7 There is a broad range of civil-military scholarship that focuses on normative explanations of civil-military relations: Samuel P. Huntington, The Soldier and the State: The Theory and Politics of Civil-Military Relations (Cambridge, MA: Harvard University Press, 1957); Morris Janowitz, The Professional Soldier: A Social and Political Portrait (New York: Free Press, 2017); Timothy J. Colton, Commissars, Commanders, and Civilian Authority: The Structure of Soviet Military Politics (Cambridge, MA: Harvard University Press, 1981); Larry Diamond and Marc F. Plattner, eds., Civil-Military Relations and Democracy (Baltimore, MD: The Johns Hopkins University Press, 1997); Christopher P. Gibson and Don M. Snider, “Civil-Military Relations and the Potential to Influence: A Look at the National Security Decision-Making Process,” Armed Forces & Society 25, no. 2 (Winter 1999): 193–218,; Jerome Slater, “Apolitical Warrior or Soldier-Statesman: The Military and the Foreign Policy Process in the Post-Vietnam Era,” Armed Forces & Society 4, no. 1 (November 1977): 101–18,

8 See, for example, Risa A. Brooks, “The Perils of Politics: Why Staying Apolitical Is Good for Both the U.S. Military & the Country,” Orbis 57, no. 3 (Summer 2013): 369–79,; and Don M. Snider, “Dissent and Strategic Leadership of the Military Professions,” Orbis 52, no. 2 (2008): 256–77,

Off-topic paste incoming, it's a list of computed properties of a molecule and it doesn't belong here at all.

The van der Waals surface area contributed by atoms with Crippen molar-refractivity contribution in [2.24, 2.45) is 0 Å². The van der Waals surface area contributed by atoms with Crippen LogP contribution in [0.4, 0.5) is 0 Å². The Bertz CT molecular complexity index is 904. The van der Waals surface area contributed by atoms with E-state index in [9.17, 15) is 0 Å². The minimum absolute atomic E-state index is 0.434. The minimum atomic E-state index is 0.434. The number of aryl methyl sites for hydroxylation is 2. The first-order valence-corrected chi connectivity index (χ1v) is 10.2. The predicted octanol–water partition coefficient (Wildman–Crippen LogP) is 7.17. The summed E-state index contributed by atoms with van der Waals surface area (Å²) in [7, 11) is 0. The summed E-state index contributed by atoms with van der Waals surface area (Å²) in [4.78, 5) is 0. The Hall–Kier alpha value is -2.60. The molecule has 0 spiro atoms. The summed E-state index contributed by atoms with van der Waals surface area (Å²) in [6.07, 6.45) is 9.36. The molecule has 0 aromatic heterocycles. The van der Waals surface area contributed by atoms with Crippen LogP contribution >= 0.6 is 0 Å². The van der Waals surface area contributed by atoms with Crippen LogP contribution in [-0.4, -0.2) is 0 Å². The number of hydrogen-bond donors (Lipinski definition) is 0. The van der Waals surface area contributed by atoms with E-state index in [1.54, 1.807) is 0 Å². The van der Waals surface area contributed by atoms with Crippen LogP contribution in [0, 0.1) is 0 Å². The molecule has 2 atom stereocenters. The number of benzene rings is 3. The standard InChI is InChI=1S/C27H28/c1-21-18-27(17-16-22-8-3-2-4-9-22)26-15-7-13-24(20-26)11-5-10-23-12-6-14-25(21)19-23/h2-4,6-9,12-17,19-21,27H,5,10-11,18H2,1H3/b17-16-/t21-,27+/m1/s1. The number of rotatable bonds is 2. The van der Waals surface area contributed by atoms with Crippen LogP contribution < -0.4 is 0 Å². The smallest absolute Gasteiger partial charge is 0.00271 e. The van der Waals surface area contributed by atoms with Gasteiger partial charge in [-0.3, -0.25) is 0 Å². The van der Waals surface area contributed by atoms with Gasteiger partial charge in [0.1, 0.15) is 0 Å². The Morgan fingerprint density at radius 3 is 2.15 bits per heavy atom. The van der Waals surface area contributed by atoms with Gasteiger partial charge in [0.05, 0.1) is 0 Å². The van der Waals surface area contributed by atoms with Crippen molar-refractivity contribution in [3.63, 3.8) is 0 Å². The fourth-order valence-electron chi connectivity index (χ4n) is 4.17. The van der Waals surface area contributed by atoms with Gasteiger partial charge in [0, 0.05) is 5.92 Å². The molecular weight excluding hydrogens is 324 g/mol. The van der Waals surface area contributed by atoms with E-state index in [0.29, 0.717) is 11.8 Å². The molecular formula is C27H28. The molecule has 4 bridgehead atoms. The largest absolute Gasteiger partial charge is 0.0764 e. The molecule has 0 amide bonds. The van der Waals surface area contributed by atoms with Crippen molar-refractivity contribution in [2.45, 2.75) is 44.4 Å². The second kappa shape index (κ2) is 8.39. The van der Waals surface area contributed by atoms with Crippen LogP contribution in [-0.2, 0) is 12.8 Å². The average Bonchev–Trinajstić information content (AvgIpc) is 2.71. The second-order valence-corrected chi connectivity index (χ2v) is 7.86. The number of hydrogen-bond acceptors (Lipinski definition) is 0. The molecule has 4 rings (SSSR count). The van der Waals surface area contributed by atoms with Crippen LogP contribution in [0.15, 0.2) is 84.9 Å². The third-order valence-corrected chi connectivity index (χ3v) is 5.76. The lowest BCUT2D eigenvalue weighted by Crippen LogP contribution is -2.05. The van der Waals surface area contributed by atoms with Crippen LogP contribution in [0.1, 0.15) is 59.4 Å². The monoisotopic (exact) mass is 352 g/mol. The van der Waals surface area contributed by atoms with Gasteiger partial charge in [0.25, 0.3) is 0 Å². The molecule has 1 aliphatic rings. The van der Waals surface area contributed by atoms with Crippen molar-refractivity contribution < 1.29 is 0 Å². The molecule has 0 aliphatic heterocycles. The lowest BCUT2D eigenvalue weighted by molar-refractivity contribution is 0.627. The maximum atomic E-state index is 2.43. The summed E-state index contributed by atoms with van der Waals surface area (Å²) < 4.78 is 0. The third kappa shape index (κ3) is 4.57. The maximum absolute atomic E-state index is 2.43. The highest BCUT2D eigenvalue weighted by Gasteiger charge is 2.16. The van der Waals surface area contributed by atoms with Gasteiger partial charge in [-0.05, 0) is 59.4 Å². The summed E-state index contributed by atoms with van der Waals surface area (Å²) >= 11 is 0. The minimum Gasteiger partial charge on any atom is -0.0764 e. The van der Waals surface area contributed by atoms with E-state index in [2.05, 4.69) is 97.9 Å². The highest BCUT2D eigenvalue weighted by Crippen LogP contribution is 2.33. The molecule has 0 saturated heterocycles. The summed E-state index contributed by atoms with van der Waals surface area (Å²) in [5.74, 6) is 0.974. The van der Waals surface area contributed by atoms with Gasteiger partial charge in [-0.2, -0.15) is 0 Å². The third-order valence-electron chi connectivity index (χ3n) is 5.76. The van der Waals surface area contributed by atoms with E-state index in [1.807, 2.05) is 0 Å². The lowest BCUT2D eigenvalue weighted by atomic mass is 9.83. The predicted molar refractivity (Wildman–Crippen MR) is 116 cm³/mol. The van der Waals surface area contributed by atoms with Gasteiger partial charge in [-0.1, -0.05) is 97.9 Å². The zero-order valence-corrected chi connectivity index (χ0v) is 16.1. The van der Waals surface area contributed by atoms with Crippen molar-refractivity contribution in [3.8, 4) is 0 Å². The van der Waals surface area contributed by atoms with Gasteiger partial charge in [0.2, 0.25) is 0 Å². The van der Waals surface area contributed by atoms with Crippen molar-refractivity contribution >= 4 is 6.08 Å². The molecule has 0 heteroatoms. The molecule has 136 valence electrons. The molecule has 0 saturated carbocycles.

9 Julia R. Azari and Jennifer K. Smith, “Unwritten Rules: Informal Institutions in Established Democracies,” Perspectives on Politics 10, no. 1 (March 2012): 40,

10 The use of material sanctions to punish normative behavior among other organizations such as interest groups, political parties, and the media are more common. See, for example, Jill N. Klein, Craig Smith, and Andrew John, “Why We Boycott: Consumer Motivations for Boycott Participation,” Journal of Marketing 68, no. 3 (July 2004): 92–109,; Graham K. Wilson, Interest Groups (Oxford: Blackwell, 1990); and Gideon Rahat and Reuven Y. Hazan, “Candidate Selection Methods: An Analytical Framework,” Party Politics 7, no. 3 (2001): 297–322,

11 Huntington, The Soldier and the State, 2.

12 Peter Feaver, “Civil-Military Relations,” Annual Review of Political Science 2, no. 1 (1999),

13 Janowitz, The Professional Soldier; Janine Davidson, "The Contemporary Presidency: Civil-Military Friction and Presidential Decision Making: Explaining the Broken Dialogue," Presidential Studies Quarterly 43, no. 1 (2013),; Eliot A. Cohen, Supreme Command: Soldiers, Statesmen and Leadership in Wartime (New York: Simon and Schuster, 2012); and Peter D. Feaver, Armed Servants: Agency, Oversight, and Civil-Military Relations (Cambridge, MA: Harvard University Press, 2009).